If we expect to grow faster, how and what are we doing or going to do that is different from what we have done since 2014?
Some things happened last week that require reflection. They are different things but we shall try to join them. The “mother of democracy” hosted her children at the G-20 foreign ministers’ meeting. There were some step-children in attendance also, like our nameless neighbour on the east and the Gulf states, which are not democratic, and some others like Russia and Turkey which are democratic only in name.
A few questions come to mind when thinking about our position in the grand scheme of things. The first one is our demand that the global order be modified and we be given our rightful place in the United Nations Security Council. This demand was repeated again this week, and of course has found its place in the ruling party’s manifestos. The question that occurs is why does the nation that is already a “Vishwa Guru” need to be on the Security Council? The answer is not known perhaps because the question has not been asked before, but we have to consider it seriously since the claim is serious, just as the claim that we have been elected head of the G-20 is serious. Also, if we are a “Vishwa Guru”, why not just take the place on the Council rather than ask for it? If someone is stopping us, who dares do that to a Vishwa Guru? Again, the answer is not obvious.
The other thing related to this issue is what happened at the G-20 meeting in Delhi. It was a meeting of the foreign ministers and one national newspaper had this headline “G-20 foreign ministers meeting: Divisions between Western countries, Russia-China derail joint statement”. The context was the war in Ukraine, which also derailed the joint statement last year in Bali (when Indonesia was the G-20 president though it was not a Vishwa Guru). The question that occurs is simple: can our presidency not produce anything different from Indonesia’s or anyone else’s, and if it cannot, then what is the point of all the song and dance? This is a rhetorical question.
The next thing that happened is that India has, in addition to being the mother of democracy and Vishwa Guru, become the world’s most populous nation. This news came to Vishwa Guru from the outside. The World Population Review database says that on Friday, March 3, our population was 142 crores and 80 lakh people, while China’s was 142 crores and 50 lakh people. When this becomes official, there will be a lot of song and dance about it, but remember that it is the second time that India is ahead of China. The first was of course all the years before 1947 when, if you assume a united India, it was always the most populous part of the world.
Why do I say that the news came to us from outside? That is because we have not conducted a census for the first time in over a century, and we do not know when it will be conducted. The second last thing on this subject is that along with becoming the world’s populous nation, our fertility rate has been falling. It stands at 2.0, which is right at the point of replacement, and it continues to fall. Meaning that in a few years our population will start to decline. There is something to be said here against those people who keep scare-mongering on the basis of faith, but this is not the place to discuss that. However, we should, and this is the last thing, consider that a few years ago we began our demographic bulge, when the number of working-age people in the population began to maximise.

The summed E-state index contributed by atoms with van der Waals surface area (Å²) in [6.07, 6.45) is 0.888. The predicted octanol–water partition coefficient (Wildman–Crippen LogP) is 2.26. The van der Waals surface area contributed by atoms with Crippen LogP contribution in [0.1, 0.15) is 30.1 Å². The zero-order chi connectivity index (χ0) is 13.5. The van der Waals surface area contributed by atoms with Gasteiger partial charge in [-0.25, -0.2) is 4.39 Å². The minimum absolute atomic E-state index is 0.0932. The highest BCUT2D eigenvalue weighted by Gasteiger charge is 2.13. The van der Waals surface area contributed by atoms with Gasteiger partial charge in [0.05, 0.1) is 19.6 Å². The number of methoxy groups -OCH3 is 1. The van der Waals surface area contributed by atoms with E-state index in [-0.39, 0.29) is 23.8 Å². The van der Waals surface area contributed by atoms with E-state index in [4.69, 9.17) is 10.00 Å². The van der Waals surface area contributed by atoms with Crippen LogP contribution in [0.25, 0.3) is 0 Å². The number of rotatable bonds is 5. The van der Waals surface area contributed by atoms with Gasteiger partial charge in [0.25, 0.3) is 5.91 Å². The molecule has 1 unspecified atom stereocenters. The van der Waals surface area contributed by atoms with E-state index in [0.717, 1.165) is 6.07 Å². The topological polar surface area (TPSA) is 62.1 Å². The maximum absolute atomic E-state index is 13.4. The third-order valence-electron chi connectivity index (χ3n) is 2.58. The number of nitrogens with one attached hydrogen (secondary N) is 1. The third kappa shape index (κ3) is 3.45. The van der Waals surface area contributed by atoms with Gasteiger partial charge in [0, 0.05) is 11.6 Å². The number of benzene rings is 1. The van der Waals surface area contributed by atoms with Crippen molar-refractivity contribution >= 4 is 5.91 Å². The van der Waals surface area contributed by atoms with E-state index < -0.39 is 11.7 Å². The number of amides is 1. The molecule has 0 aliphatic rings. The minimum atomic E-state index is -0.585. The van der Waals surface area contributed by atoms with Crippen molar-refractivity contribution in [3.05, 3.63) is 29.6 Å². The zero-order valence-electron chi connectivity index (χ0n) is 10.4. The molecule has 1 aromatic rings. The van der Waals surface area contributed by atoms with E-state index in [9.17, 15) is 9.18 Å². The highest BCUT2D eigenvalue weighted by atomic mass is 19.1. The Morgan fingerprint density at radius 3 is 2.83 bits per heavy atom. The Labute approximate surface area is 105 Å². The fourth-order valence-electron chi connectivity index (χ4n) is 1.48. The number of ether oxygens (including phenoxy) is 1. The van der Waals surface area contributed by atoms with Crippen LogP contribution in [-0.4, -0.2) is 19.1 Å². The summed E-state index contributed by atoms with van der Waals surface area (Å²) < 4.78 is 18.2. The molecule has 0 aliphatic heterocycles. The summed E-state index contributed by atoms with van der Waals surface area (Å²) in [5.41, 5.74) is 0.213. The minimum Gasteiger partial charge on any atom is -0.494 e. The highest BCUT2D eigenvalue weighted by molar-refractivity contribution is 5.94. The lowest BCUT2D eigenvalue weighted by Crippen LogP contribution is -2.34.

However, this is also the same period when our labour force participation rate and our unemployment rose, according to the government’s figures. A combination of a record population and record unemployment, what will that bring? We will see.
The last item in this column deals with the Union Budget. The Prime Minister had last week referred to it as the “Amrit Kaal” Budget when talking about such things as education. The first point of “Amrit Kaal”, according to him, is that by or in 2047 India would become “developed”.
Now, if we go by the growth rate we have achieved since 2014, which is an average of 5.7 per cent growth per year, where would we be in 2047? The answer is at $8,800 per capita. That is $4,000 less than China is today, and less than one-fourth of Japan’s current per capita and about one ninth of America’s current per capita GDP.
If we will call ourselves “developed”, are we going to do so by changing the definition of development? Or do we expect others to come down? Or do we expect to grow faster than we have since 2014? If we expect to grow faster, how and what are we doing or going to do that is different from what we have done since 2014?
This is again a rhetorical question because there are no answers. Our solutions lie in acronyms, slogans, coining new words and phrases and pretending to be something we are not and are not about to be. Getting the great powers to agree to something against their will requires either hard power or at the very least great moral authority, neither of which, truth be told, we have. A government that cannot count its own people, cannot count its own record of growth and extrapolate it, that does not acknowledge its own data on employment and joblessness, will not be taken seriously. On the positive side, nobody can stop us from preening, from bombast and from pretending. And so, we can expect that to continue.